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Kenney likes to boast about how his party won a "historic mandate," with more than a million votes in the April election. For Kenney , that number is both amulet and Kenney to seek ' common ground ' as poll finds Quebecers most OK with Alberta separation . Opinion. What's the deal with Alberta ?

More than anything, Lalli would like to see city council find a longer term tax solution for business owners rather than lurching along year by year. Kenney to seek ' common ground ' as poll finds Quebecers most OK with Alberta separation . 'No excitement at all' as oilpatch interest wanes for

Kenney also said he was pleased by Quebec Finance Minister Eric Girard's recent support for reforming Canada's fiscal stabilization program.

"Quebec supports Alberta's proposal that the federal government make the necessary improvements to this program," Girard wrote in the Financial Post. "Indeed, Quebec wants Alberta, Saskatchewan and all Canadian provinces to prosper."

Alberta received about $250 million from the fiscal stabilization program in 2016, but the federal formula for calculating payouts has been criticized in the province as being outdated and poorly suited to addressing recessions related to downturns in oil and gas.

Under the current rules, a province can apply for financial assistance if its non-resource revenues decline by more than five per cent from one year to the next.

Payments are also capped based on a province's population, with a maximum of $60 per person, and assistance is not automatic; it must be approved on a case-by-case basis by the federal government.

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The polling , drawn from an online survey of more than 4,000 Canadians across the country who are members of the Angus Reid Forum, a group of Just more than one-third of all Canadians believe Alberta gives more than they get to Confederation, while 16 per cent believe Saskatchewan does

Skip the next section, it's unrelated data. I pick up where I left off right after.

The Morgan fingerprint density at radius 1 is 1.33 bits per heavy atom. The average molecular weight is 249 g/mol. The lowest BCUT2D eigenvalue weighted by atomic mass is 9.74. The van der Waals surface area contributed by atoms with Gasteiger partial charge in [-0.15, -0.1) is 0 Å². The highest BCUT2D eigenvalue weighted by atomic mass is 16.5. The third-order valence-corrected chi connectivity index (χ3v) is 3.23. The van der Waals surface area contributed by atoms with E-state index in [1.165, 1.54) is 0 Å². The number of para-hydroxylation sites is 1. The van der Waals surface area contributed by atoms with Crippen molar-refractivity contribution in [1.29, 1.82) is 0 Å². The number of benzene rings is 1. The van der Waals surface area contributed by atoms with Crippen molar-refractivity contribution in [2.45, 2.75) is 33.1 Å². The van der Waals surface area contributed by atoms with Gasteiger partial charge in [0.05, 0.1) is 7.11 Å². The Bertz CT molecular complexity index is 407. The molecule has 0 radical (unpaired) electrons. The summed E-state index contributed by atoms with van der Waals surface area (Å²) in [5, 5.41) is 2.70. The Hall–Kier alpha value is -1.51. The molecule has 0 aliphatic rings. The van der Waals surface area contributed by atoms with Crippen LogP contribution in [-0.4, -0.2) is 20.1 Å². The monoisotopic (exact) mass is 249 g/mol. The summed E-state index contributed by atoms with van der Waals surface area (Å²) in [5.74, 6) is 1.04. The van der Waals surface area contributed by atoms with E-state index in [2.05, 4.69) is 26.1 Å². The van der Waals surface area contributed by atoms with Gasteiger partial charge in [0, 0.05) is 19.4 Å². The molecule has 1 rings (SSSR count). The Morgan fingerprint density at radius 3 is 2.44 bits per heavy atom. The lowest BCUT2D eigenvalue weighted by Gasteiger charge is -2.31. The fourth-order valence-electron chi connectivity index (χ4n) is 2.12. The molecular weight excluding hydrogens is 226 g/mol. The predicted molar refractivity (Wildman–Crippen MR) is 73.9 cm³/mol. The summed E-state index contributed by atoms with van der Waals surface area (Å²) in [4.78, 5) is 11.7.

You will find people wanting separation in Alberta and Newfoundland and Labrador, so Many years ago, there was a rally in which many people went to Quebec to get them to stay but some -The forced conscription of Quebecers to go fight in WW1 and WW2. -John Diefenbaker's betreyal of

Survey finds most Albertans oppose separation

As an upstart western separatist party organizes candidates to run in the next federal election, the Abacus survey found three-quarters of Albertans feel their province is treated "unfairly" in its relationship with the rest of the country.

At the same time, however, three-quarters said they would vote to remain a part of Canada in a hypothetical referendum on separation.

Kenney said Albertans continue to be frustrated with numerous federal polices but he's also been encouraged by recent conversations with members of Prime Minister Justin Trudeau's newly appointed cabinet.

He said he spoke Thursday with Deputy Prime Minister Chrystia Freeland and Jim Carr, the Winnipeg South Centre MP who has been designated as the federal government's special representative to the Prairies.

"And I hope to be meeting with the prime minister in early December," Kenney said, "to convey to him personally what I've said in writing to him, which is that if he's really committed to healing the wounds and addressing the divisions, we need more than words. We need actions."

Abacus says the survey was conducted online with 3,000 adults from Nov. 12 to 17 and results were weighted according to census data "to ensure that the sample matched Canada's population according to age, gender, educational attainment, and region."

For comparison purposes, a probability-based sample of the same size would yield a margin of error of plus or minus 1.8 percentage points, 19 times out of 20. The margins of error would be higher on provincial results or other subsets of the main sample.

ANALYSIS | Anger, anxiety and the 'deep story' behind Wexit .
Wexit rhetoric is not the product of a vacuum. It stems from the belief that wealthy and oil-rich Alberta is being left behind by the rest of the country and the rest of the world. It's a sense of loss that can produce anger and anxiety far more powerful than a yearning in those who've never tasted riches. And it stems from a Canadian version of what famed sociologist Arlie Hochschild calls the deep story. The deep story from the deep southHochschild noticed something was wrong in the United States and she wanted to figure out what it was.